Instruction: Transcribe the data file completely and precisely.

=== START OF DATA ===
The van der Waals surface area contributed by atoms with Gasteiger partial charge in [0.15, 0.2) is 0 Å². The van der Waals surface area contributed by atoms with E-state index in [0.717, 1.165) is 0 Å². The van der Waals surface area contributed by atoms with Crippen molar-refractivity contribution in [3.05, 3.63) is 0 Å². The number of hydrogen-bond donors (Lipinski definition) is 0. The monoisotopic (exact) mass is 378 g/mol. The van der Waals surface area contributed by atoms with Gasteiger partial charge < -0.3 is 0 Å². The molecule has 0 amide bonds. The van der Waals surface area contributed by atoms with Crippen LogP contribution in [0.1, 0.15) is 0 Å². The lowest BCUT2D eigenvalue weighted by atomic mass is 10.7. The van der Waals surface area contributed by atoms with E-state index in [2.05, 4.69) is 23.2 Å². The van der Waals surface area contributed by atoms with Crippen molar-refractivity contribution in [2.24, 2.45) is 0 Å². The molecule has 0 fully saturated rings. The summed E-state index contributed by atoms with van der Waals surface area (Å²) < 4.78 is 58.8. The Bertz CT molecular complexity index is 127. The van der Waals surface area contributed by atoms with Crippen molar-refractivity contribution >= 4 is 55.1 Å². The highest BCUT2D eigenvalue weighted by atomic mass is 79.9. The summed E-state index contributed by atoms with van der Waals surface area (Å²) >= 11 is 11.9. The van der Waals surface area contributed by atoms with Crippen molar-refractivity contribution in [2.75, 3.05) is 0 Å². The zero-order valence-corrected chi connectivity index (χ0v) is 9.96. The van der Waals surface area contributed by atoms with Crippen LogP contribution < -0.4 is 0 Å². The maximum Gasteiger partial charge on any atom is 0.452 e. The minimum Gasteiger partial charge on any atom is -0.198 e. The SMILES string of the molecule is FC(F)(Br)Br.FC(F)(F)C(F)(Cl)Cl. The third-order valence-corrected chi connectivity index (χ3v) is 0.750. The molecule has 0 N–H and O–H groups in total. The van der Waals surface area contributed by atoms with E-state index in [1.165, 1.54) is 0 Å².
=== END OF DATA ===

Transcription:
The van der Waals surface area contributed by atoms with Gasteiger partial charge in [0.15, 0.2) is 0 Å². The van der Waals surface area contributed by atoms with E-state index in [0.717, 1.165) is 0 Å². The van der Waals surface area contributed by atoms with Crippen molar-refractivity contribution in [3.05, 3.63) is 0 Å². The number of hydrogen-bond donors (Lipinski definition) is 0. The monoisotopic (exact) mass is 378 g/mol. The van der Waals surface area contributed by atoms with Gasteiger partial charge < -0.3 is 0 Å². The molecule has 0 amide bonds. The van der Waals surface area contributed by atoms with Crippen LogP contribution in [0.1, 0.15) is 0 Å². The lowest BCUT2D eigenvalue weighted by atomic mass is 10.7. The van der Waals surface area contributed by atoms with E-state index in [2.05, 4.69) is 23.2 Å². The van der Waals surface area contributed by atoms with Crippen molar-refractivity contribution in [2.24, 2.45) is 0 Å². The molecule has 0 fully saturated rings. The summed E-state index contributed by atoms with van der Waals surface area (Å²) < 4.78 is 58.8. The Bertz CT molecular complexity index is 127. The van der Waals surface area contributed by atoms with Crippen molar-refractivity contribution >= 4 is 55.1 Å². The highest BCUT2D eigenvalue weighted by atomic mass is 79.9. The summed E-state index contributed by atoms with van der Waals surface area (Å²) >= 11 is 11.9. The van der Waals surface area contributed by atoms with Crippen molar-refractivity contribution in [2.75, 3.05) is 0 Å². The zero-order valence-corrected chi connectivity index (χ0v) is 9.96. The van der Waals surface area contributed by atoms with Crippen LogP contribution < -0.4 is 0 Å². The maximum Gasteiger partial charge on any atom is 0.452 e. The minimum Gasteiger partial charge on any atom is -0.198 e. The SMILES string of the molecule is FC(F)(Br)Br.FC(F)(F)C(F)(Cl)Cl. The third-order valence-corrected chi connectivity index (χ3v) is 0.750. The molecule has 0 N–H and O–H groups in total. The van der Waals surface area contributed by atoms with E-state index in [1.165, 1.54) is 0 Å².